FacebookTwitterLinkedInEmailPrint分享Denver Post/Associated Press:Bank of the West’s decision to divest from certain fossil fuel investments has run headlong into threats of retaliation in Colorado, Wyoming and other states that rely heavily on coal, oil and natural gas extraction for revenues.The San Francisco-based bank recently made it known that it would be “investing where we feel we can make the most impact” and withdrawing support for companies and business activities that are “detrimental to our environment and our health.”That includes no longer doing business with companies whose main activity is tied to oil and gas from shale or tar sands or financing oil and gas exploration or production projects in the Arctic. Nor will it finance coal mines or coal-fired power plants not actively involved in the energy transition. And the company also is cutting ties to tobacco-related businesses.“As the bank for a changing world, we’re continually seeking to improve the ways we help our customers, while contributing to more sustainable and equitable growth,” the company, which is a holding of French banking giant BNP Paribas, said online.The stance, which has won support from environmental groups, doesn’t sit well in places like Colorado’s Western Slope where residents rely heavily on traditional energy production for their livelihood.Bank of the West is Colorado’s fifth largest bank with $4.5 billion in deposits as of June 30, 2017. It has 75 locations in Colorado, the bank’s second largest concentration of any state after California with 235 locations, according to the Federal Deposit Insurance Corp.More: Bank of the West’s anti-fossil fuel stance sets off firestorm in Western Slope, energy states Bank of the West moves forward with fossil divestment plans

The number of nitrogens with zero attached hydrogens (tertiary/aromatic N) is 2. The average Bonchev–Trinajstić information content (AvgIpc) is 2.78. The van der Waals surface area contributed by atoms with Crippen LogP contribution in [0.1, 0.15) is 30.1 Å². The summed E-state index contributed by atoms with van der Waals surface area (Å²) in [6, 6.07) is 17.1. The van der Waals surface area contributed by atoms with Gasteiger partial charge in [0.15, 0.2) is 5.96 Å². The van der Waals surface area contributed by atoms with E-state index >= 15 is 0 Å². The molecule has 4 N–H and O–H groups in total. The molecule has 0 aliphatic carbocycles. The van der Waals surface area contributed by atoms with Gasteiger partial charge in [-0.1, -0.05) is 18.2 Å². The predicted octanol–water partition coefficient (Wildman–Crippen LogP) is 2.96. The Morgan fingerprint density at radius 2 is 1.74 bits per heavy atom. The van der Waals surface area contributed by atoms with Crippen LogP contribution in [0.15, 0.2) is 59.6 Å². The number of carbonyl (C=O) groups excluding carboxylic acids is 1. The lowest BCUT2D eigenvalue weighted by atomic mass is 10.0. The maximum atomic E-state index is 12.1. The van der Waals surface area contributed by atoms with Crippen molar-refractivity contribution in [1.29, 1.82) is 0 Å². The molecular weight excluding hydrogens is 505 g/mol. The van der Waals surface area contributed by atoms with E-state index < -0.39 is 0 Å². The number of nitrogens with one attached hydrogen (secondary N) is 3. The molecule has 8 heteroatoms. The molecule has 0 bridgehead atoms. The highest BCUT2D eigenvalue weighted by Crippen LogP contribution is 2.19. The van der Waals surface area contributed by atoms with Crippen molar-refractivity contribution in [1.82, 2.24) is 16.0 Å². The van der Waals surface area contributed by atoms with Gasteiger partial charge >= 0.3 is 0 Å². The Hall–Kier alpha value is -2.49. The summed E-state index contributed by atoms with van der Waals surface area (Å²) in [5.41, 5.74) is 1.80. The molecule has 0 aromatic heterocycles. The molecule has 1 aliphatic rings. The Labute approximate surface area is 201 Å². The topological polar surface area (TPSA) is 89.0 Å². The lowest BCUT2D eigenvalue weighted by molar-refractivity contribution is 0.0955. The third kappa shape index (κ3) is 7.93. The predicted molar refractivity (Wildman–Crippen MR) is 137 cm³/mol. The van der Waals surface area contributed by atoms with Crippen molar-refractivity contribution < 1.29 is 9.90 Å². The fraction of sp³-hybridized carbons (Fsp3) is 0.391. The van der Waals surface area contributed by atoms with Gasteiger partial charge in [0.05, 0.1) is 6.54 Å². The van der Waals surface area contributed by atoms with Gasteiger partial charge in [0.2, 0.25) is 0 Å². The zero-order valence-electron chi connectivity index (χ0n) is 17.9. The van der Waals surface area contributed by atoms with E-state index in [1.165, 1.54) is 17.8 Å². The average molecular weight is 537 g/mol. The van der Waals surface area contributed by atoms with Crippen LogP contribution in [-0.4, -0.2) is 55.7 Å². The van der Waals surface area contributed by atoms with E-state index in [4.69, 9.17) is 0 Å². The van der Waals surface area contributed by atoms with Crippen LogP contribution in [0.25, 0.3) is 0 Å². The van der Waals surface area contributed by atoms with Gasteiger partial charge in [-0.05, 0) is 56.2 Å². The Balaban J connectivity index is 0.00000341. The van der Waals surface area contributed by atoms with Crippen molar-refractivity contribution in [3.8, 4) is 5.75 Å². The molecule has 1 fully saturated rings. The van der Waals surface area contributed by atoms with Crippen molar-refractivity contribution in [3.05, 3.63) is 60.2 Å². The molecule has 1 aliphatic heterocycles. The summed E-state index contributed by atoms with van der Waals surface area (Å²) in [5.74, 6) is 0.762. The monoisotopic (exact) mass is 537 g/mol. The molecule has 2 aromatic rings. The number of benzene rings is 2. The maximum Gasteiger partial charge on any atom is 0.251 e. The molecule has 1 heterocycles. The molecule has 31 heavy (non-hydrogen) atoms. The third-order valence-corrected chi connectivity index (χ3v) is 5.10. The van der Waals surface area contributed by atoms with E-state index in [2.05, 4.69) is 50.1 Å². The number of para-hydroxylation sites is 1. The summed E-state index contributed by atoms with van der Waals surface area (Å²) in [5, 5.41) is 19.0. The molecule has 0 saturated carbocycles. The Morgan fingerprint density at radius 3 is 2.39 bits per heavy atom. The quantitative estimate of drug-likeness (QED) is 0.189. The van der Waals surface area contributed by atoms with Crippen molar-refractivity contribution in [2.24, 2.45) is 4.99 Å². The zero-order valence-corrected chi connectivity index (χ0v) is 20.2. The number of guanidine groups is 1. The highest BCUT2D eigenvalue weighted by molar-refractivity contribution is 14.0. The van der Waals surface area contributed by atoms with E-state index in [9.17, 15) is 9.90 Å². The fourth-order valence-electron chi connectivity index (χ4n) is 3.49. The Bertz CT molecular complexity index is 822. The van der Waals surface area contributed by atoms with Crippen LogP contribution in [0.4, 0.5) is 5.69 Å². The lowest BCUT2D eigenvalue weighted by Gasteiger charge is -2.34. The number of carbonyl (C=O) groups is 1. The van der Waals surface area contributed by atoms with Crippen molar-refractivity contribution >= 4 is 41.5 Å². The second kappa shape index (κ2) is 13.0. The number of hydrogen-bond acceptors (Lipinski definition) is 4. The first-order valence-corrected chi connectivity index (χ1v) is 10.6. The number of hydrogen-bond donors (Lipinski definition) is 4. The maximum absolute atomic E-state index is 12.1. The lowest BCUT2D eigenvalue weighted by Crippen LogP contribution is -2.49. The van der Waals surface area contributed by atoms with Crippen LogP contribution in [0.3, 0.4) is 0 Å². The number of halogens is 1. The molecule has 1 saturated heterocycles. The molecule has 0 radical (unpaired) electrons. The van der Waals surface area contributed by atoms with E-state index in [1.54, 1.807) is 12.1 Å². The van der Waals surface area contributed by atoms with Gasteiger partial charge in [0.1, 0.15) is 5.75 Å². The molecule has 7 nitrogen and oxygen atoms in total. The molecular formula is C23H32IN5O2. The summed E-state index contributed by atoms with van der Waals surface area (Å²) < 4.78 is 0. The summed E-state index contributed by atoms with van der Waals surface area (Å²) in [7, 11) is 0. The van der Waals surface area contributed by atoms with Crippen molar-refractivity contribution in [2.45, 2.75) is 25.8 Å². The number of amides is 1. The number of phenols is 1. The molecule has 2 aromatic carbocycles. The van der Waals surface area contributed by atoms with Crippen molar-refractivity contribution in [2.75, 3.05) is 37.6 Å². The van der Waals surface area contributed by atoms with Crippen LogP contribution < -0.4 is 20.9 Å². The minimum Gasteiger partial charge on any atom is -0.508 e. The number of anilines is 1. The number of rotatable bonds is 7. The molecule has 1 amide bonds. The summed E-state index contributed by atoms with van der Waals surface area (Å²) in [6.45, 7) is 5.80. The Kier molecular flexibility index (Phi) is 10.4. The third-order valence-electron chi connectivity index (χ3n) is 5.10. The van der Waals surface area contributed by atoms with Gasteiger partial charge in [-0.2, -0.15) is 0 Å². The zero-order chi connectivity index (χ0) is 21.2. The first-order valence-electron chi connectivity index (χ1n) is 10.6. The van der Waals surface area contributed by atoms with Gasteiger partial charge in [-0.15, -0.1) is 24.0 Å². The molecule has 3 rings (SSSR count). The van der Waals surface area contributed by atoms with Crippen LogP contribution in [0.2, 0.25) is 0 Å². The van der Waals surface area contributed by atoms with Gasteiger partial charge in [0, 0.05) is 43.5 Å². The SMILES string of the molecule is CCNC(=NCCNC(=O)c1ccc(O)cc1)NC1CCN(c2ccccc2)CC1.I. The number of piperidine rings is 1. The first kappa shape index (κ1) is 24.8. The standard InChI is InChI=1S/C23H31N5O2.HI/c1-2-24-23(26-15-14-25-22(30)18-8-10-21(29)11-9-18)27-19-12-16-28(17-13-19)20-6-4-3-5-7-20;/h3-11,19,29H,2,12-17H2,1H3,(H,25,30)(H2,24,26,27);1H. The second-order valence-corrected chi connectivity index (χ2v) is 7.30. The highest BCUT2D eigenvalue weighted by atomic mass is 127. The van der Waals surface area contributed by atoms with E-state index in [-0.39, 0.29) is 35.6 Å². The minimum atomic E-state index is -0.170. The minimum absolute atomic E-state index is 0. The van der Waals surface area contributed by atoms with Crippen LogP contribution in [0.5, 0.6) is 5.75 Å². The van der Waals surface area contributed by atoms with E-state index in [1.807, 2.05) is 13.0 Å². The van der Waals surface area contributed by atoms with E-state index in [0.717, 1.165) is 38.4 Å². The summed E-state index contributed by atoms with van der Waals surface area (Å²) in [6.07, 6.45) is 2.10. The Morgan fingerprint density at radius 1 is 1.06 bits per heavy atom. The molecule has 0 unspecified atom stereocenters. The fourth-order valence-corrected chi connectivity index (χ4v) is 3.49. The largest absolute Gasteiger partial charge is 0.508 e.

Change starts with a glimpse. For me, it was middle school when a neighborhood friend took me on his rowboat long before we thought about owning a car. Our maiden voyage left me with a heady sense of freedom as we discovered fossil pits and blue herons.I was hooked. I convinced my parents that I needed a battered aluminum canoe. I spent summer days skinny-dipping, watching osprey fish, and charting the tides. A sandy spit exposed on at low tide became my own private island where I scribbled stories and daydreamed.It’s led to a life-long obsession with the water. To this day, the sound of water lapping against the hull of a boat brings a smile to my face.Not all kids have this type of formative experience. Last winter I went to St. Thomas (a U.S. Virgin Island) to visit my friend, Sarah Thomas, crewing on a sailboat there for the winter. We drove past school-aged kids milling about in areas on town she pointed out as dangerous. The beaches teemed with tourist, but few locals.I wondered what happens if kids never get to experience the water. It seemed impossible that kids could live so near the sea but never feel a connection, never engage with the subtleties of it’s movement, never fall in love with the creatures that call it home.Over a series of conversations, Sarah and I decided we wanted to provide other children with their first encounter with water up close, so that they too might fall in love. We realize our own self-interest. Full -time island residents are in the best position to become stewards for the fragile island ecosystems, but nobody can protect what they don’t know about. And what greater lengths might residents go to take care of the places they love.We’ve partnered with the Family Resource Center, a private non-profit on St. Thomas providing a counseling program and a shelter for victims of domestic violence and sexual assault. The kids they serve are in need on many levels, especially financially.“Our kids don’t have opportunities to go on a boat or snorkel,” Vernon Araujo of the Family Resource Center. “It would be the biggest thing that ever happened to them, it would be as wild as flying on a rocket to the moon.”Years ago I guided sea kayak tours in Monterey, California and some of the most rewarding groups were lower-income school kids who had grown up within miles of the ocean but had never directly experienced it. They lit up with awe, realizing the fascinating and wonderful world that lurked just beneath the surface.We want to provide some of the most underprivileged kids living on St. Thomas with the same opportunity to delight in their own watery backyard. Local kayak outfitters on the island are on board to help us get kids out for a day of paddling and snorkeling.Sure, it’s a small step – the same simple action that ignited my own love affair with water so many years ago. The kids of St. Thomas deserve to have at least one chance to connect with the nature that exist steps from their homes.Join us in inspiring kids to lead active lives and to take care of the environment. Provide kids with a day that stirs curiosity and fuels a desire to get outside.For twenty bucks a kid in St. Thomas living in poverty will be able to explore their watery backyard in a sea kayak and snorkel the coral reef. Back our Kickstarter campaign, Pirate Mama, at the $20 level and help a local Island kid get on the water. You’ll receive an individual thank-you from the child and a picture of them kayaking straight to your inbox.Kickstarter campaigns operate under an “all-or-nothing” funding model, so if the Pirate Mama project doesn’t reach it’s goal at the end of 30 days then the crew won’t leave the dock this winter and the kids in St. Thomas won’t explore the water. To watch the video and donate, go to: https://www.kickstarter.com/projects/1435241906/pirate-mama-setting-sail-with-her-little-boy.Follow the project on Facebook at https://www.facebook.com/piratemamakickstarter to track their progress and spread the word to your social networks.